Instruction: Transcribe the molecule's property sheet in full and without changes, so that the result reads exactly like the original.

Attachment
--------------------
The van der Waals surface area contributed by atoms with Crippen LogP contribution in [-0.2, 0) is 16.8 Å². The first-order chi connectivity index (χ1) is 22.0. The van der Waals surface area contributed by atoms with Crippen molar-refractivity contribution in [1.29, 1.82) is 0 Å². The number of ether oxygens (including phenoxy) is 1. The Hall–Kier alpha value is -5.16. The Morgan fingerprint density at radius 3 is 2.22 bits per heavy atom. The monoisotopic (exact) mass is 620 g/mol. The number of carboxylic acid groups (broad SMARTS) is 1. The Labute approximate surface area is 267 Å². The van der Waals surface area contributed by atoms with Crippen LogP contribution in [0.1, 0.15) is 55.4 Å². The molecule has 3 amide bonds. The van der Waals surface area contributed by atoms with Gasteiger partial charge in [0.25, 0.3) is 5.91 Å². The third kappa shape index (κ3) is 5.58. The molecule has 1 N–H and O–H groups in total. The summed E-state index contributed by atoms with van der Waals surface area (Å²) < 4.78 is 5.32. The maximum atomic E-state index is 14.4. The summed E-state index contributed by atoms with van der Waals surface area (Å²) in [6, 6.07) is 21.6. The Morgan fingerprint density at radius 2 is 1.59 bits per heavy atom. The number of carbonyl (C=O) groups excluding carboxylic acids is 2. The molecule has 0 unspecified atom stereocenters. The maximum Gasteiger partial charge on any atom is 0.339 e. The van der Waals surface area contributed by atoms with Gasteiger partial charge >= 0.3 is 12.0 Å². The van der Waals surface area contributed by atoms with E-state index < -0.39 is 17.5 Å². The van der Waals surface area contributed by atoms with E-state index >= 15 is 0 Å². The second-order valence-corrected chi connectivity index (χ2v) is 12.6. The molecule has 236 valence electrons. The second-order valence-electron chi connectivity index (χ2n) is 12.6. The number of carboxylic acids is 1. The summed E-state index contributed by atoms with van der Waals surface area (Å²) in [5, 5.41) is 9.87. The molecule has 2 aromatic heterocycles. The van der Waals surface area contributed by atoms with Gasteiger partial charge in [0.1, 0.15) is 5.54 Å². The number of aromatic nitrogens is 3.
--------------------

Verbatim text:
The van der Waals surface area contributed by atoms with Crippen LogP contribution in [-0.2, 0) is 16.8 Å². The first-order chi connectivity index (χ1) is 22.0. The van der Waals surface area contributed by atoms with Crippen molar-refractivity contribution in [1.29, 1.82) is 0 Å². The number of ether oxygens (including phenoxy) is 1. The Hall–Kier alpha value is -5.16. The Morgan fingerprint density at radius 3 is 2.22 bits per heavy atom. The monoisotopic (exact) mass is 620 g/mol. The number of carboxylic acid groups (broad SMARTS) is 1. The Labute approximate surface area is 267 Å². The van der Waals surface area contributed by atoms with Crippen LogP contribution in [0.1, 0.15) is 55.4 Å². The molecule has 3 amide bonds. The van der Waals surface area contributed by atoms with Gasteiger partial charge in [0.25, 0.3) is 5.91 Å². The third kappa shape index (κ3) is 5.58. The molecule has 1 N–H and O–H groups in total. The summed E-state index contributed by atoms with van der Waals surface area (Å²) < 4.78 is 5.32. The maximum atomic E-state index is 14.4. The summed E-state index contributed by atoms with van der Waals surface area (Å²) in [6, 6.07) is 21.6. The Morgan fingerprint density at radius 2 is 1.59 bits per heavy atom. The number of carbonyl (C=O) groups excluding carboxylic acids is 2. The molecule has 0 unspecified atom stereocenters. The maximum Gasteiger partial charge on any atom is 0.339 e. The van der Waals surface area contributed by atoms with Gasteiger partial charge >= 0.3 is 12.0 Å². The van der Waals surface area contributed by atoms with E-state index < -0.39 is 17.5 Å². The van der Waals surface area contributed by atoms with E-state index >= 15 is 0 Å². The second-order valence-corrected chi connectivity index (χ2v) is 12.6. The molecule has 236 valence electrons. The second-order valence-electron chi connectivity index (χ2n) is 12.6. The number of carboxylic acids is 1. The summed E-state index contributed by atoms with van der Waals surface area (Å²) in [5, 5.41) is 9.87. The molecule has 2 aromatic heterocycles. The van der Waals surface area contributed by atoms with Gasteiger partial charge in [0.1, 0.15) is 5.54 Å². The number of aromatic nitrogens is 3.